This is Week 5 of a 12-Week series of blog posts reviewing new young adult books. Check back each Monday for a new review.
Finnikin of the Rock, by Melina Marchetta, is a book for readers who don’t mind losing themselves. The land of Skuldenore is not always a pleasant place to be lost – in fact, it is often heartbreakingly dark. But I didn’t mind being lost within it, as long as I was with Finnikin.
Skuldenore is comprised of several countries, such as Osteria, Charyn, and Yutlind. Each country has its own interesting characterization, and there is much that goes into the world-building in this book, which makes it so successful. The country we care most about is Lumatere, Finnikin’s homeland.
Ten years ago, a power-greedy cousin infiltrated Lumatere’s royal castle, slaughtering the king, queen, and princesses. This violence set off another chain of violent events, which ended with the entire country being cursed and sealed off from the rest of the world. Those events are called “the five days of the unspeakable.” The people who escaped during that time roam the other countries, exiled, ignored, and mostly despised. They die from fever, starvation, and at the hands of other countries’ kings. It is not a good time to be Lumateren.
This is Week 2 of a 12-Week series of blog posts reviewing new young adult books. Check back each Monday for a new review.
Jem has a secret. When she looks into someone's eyes, a number appears in her head. But not just any number - it's the date of their death. She has seen the numbers ever since she was a little girl, but she didn't know what they meant until her own mother died of an overdose. Since then, Jem has had a rough life, being thrown out of one foster home after another, labeled as a problem kid in school and put in "special" classes. She has built an impenetrable wall around herself so she doesn't have to see anyone's number, and no one so far has been able to be close to her. Until Spider.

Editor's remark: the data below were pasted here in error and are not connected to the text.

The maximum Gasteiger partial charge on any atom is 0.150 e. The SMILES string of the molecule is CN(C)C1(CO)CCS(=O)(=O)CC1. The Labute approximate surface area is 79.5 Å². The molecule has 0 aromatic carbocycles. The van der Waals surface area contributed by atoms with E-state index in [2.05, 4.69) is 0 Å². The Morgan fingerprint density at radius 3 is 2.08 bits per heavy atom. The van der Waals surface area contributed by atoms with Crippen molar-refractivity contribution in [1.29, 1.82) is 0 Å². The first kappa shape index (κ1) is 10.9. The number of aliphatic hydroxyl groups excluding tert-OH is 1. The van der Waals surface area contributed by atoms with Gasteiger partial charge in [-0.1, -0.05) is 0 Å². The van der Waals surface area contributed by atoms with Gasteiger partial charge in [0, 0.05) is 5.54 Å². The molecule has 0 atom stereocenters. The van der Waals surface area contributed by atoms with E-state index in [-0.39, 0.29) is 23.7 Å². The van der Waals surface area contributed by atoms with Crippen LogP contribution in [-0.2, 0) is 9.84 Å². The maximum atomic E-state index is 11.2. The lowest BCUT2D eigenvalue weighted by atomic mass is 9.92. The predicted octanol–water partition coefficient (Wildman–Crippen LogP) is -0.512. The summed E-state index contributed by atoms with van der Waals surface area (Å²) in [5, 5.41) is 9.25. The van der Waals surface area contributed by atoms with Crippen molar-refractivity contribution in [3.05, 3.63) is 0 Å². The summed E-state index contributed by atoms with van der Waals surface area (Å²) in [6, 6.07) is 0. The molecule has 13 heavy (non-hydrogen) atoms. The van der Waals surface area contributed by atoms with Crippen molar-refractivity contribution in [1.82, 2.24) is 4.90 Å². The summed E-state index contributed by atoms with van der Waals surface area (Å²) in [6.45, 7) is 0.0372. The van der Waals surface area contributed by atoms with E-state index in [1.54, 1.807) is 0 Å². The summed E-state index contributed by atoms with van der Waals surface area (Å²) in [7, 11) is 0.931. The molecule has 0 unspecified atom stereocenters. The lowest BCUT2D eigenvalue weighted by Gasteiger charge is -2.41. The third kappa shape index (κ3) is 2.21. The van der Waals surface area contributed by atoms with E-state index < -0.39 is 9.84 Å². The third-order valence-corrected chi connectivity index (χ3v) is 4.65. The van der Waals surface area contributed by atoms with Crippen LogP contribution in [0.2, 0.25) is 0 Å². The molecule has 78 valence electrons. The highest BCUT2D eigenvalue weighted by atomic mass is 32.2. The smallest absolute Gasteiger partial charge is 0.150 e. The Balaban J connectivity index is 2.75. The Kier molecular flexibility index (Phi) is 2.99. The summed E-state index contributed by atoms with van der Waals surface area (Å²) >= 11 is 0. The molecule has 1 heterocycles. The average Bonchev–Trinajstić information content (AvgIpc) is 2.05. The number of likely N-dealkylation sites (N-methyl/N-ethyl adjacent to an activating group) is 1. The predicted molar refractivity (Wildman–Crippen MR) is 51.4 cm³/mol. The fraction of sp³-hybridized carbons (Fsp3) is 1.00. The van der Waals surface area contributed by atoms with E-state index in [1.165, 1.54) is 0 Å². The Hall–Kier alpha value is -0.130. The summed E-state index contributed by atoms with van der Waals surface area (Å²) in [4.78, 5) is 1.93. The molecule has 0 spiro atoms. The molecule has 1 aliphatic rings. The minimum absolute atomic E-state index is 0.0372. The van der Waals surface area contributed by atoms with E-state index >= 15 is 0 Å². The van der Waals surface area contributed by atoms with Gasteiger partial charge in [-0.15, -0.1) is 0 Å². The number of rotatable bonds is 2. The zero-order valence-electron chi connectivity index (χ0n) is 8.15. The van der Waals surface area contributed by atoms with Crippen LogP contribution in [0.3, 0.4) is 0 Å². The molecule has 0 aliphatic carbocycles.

Spider is an impossible tall, fidgety boy from school, who Jem runs into one day while skipping class. Through different events they become close, and Jem realizes that she has let herself care about someone for the first time since her mother's death. One day they go together to see the London Eye, when Jem notices something disconcerting. She sees the same death date in every tourist's eyes. Unnerved, she grabs Spider's hands and convinces him to run away from the London Eye, which explodes shortly thereafter. They are caught on security camera fleeing from the scene and are considered suspects. All of a sudden - Jem and Spider, two "troubled" kids from London's projects, are on the run.
This is Week 1 of a 12-Week series of blog posts reviewing new young adult books. Check back each Monday for a new review.
For me, summer reading is all about escaping somewhere else. The new vista doesn't have to be pretty, but it does need to be interesting. The world of Incarceron, introduced in the novel Incarceron by Catherine Fisher, delivers an escape like nothing else (for the reader, although not for the poor souls trapped within). Incarceron is a prison, but not like the prisons we are familiar with. It is a world unto itself, with areas of ruins and forests, and some wildernesses so wild that they are only whispered of but never traversed. Incarceron is also aware in a way that most prisons are not - it reacts to the prisoners' actions, manipulating them, and watching them with a pulsing, Sauron-like eye.
Our hero in the world of Incarceron is Finn, a seventeen-year-old prisoner who is considered "cell born" and remembers only vague memories of his life before he became aware three years ago. He is part of a band of rogues that troll the prison, called the Comitatus. He also has some freaky fainting spells, complete with visions. He believes that he was born "Outside" but no one believes him because that is very rare.